Karate Thoughts Blog


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1650+ Posts... and Counting

Not Useful Unless...

I lift weights at home.  I am 54 and it is necessary for me to lift in order to maintain muscle mass and tone.  However, I don't just lift because it makes me look better or healthier.  I have noticed that since I started lifting about 5 years ago  I am stronger.  I can lift heavier things -- like a lawn mower, or rocks, or dirt, or a heavy suitcase, or my granddaughter.  My point is that getting in better shape helped me to be able to do more work.  It was not just a matter of looking better -- it was a matter of being able to do more.

What does Karate training help you to do?  Of course, there is a self defense value.  It is certainly useful to be able to defend yourself.  But what more is there?  Aside from self defense, how does Karate training benefit your life?  Does it enable you to do more?

I believe that this is a really important question.

In my own case, I know that the discipline of Karate training has helped me in my work as an attorney, and in all of the other things that I do.  This sounds simple but it is not: to be able to work when you should work and concentrate 100% on the task at hand.  Most people cannot do this.  In Karate, we learn to become focused.  We might be focused on a punch aimed at our face or a kick aimed at our groin.  But for that moment, we pay attention 100%.  If we extend that to our work, we can focus 100% on the task at hand, and put other things aside until the task is completed -- no matter how long or how much effort it takes.  How many workers do you know who can do that?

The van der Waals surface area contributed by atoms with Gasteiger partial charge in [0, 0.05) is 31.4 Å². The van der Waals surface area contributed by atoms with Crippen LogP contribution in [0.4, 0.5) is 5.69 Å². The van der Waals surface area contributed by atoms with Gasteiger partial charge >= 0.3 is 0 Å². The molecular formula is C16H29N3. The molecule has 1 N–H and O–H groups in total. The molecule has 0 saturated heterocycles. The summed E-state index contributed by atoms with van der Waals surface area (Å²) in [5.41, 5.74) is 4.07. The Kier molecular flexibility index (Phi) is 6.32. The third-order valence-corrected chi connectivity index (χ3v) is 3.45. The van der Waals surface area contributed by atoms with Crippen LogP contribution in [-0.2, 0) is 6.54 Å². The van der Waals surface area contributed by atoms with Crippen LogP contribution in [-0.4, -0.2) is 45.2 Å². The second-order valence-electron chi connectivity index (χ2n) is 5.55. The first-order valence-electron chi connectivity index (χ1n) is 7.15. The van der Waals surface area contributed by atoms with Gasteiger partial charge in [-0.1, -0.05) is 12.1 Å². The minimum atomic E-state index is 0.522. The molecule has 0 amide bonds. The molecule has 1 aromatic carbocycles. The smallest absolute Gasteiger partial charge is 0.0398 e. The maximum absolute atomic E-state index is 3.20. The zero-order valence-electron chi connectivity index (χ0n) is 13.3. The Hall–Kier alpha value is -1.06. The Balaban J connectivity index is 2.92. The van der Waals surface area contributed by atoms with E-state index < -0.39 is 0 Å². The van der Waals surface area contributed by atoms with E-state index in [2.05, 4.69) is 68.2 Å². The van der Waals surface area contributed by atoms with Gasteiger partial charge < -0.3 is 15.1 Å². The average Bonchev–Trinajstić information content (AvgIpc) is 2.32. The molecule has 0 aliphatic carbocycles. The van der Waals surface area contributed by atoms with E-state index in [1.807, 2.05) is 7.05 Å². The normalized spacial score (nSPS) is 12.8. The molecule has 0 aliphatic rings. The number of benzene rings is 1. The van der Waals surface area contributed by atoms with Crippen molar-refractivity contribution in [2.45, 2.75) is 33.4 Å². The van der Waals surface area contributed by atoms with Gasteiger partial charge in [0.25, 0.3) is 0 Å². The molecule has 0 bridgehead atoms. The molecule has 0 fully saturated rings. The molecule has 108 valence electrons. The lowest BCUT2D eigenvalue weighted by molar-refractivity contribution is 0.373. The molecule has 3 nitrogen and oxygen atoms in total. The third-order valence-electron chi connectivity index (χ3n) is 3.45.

My point is that Karate should not just be for vanity.  It is nice to be in shape.  It is nice to be able to defend yourself.  It is nice to feel confident.  However, what more can you do with this?  What can you do to help and contribute to your family and society?  Are you just a tough guy?  So what?  There are lots of tough people.  But how many people use that toughness to help others, stand up against injustice, etc.  Karate must have meaning beyond the immediate benefits of self defense, getting in shape, etc.

Karate is practiced in daily life.  The measure of your Karate is how you are doing in daily life.

Respectfully,

Charles C. Goodin

Missing Class

One of my students recently had to miss class because he had to study for a college course.  When I spoke to him, I mentioned that if he was studying for his college course, that is what he was supposed to be doing -- that is Karate.  If he came to Karate when he should have been studying for his college course, then even though he would have been at Karate class, that would not have been Karate.

Doing what we are supposed to be doing is the nature of Karate training.  I should add that doing what we are supposed to be doing -- and doing it well, to the best of our ability -- is Karate training.

We should not do things in a weak or halfhearted way.  We should always try our best.  This also means that we should be careful to do things that are worthwhile and positive.

Respectfully,

Charles C. Goodin

My Strong Sons

A couple of posts ago I mentioned how my second son Charles could easily lift me up and put me on this shoulder.  My sons are very strong, each in their own way.  So is my daughter.

My response when they best me in strength, creativity, intelligence, etc. is that I am their father and get credit for their abilities.  So if they are strong, I am strong.  If they are creative, I am creative.  If they are intelligent, I am intelligent.

At least that is what I tell them.

And as for my second son, when he was a baby, I carried him on my shoulder all the time.  So let's call it a draw.